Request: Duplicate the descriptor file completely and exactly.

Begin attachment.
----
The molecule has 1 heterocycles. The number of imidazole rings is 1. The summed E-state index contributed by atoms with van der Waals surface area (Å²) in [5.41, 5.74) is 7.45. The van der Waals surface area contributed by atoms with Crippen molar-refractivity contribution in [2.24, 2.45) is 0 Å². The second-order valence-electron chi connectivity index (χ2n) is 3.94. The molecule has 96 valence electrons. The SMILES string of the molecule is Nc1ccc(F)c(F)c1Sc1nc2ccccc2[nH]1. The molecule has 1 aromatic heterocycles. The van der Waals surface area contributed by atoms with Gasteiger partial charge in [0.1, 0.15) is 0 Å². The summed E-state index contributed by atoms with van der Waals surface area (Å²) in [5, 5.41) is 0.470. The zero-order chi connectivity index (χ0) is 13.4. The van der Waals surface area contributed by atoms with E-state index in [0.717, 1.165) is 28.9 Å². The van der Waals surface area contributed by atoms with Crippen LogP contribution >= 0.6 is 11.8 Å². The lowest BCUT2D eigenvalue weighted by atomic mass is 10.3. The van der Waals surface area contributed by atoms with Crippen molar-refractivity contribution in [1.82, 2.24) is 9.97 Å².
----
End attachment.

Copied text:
The molecule has 1 heterocycles. The number of imidazole rings is 1. The summed E-state index contributed by atoms with van der Waals surface area (Å²) in [5.41, 5.74) is 7.45. The van der Waals surface area contributed by atoms with Crippen molar-refractivity contribution in [2.24, 2.45) is 0 Å². The second-order valence-electron chi connectivity index (χ2n) is 3.94. The molecule has 96 valence electrons. The SMILES string of the molecule is Nc1ccc(F)c(F)c1Sc1nc2ccccc2[nH]1. The molecule has 1 aromatic heterocycles. The van der Waals surface area contributed by atoms with Gasteiger partial charge in [0.1, 0.15) is 0 Å². The summed E-state index contributed by atoms with van der Waals surface area (Å²) in [5, 5.41) is 0.470. The zero-order chi connectivity index (χ0) is 13.4. The van der Waals surface area contributed by atoms with E-state index in [0.717, 1.165) is 28.9 Å². The van der Waals surface area contributed by atoms with Crippen LogP contribution >= 0.6 is 11.8 Å². The lowest BCUT2D eigenvalue weighted by atomic mass is 10.3. The van der Waals surface area contributed by atoms with Crippen molar-refractivity contribution in [1.82, 2.24) is 9.97 Å².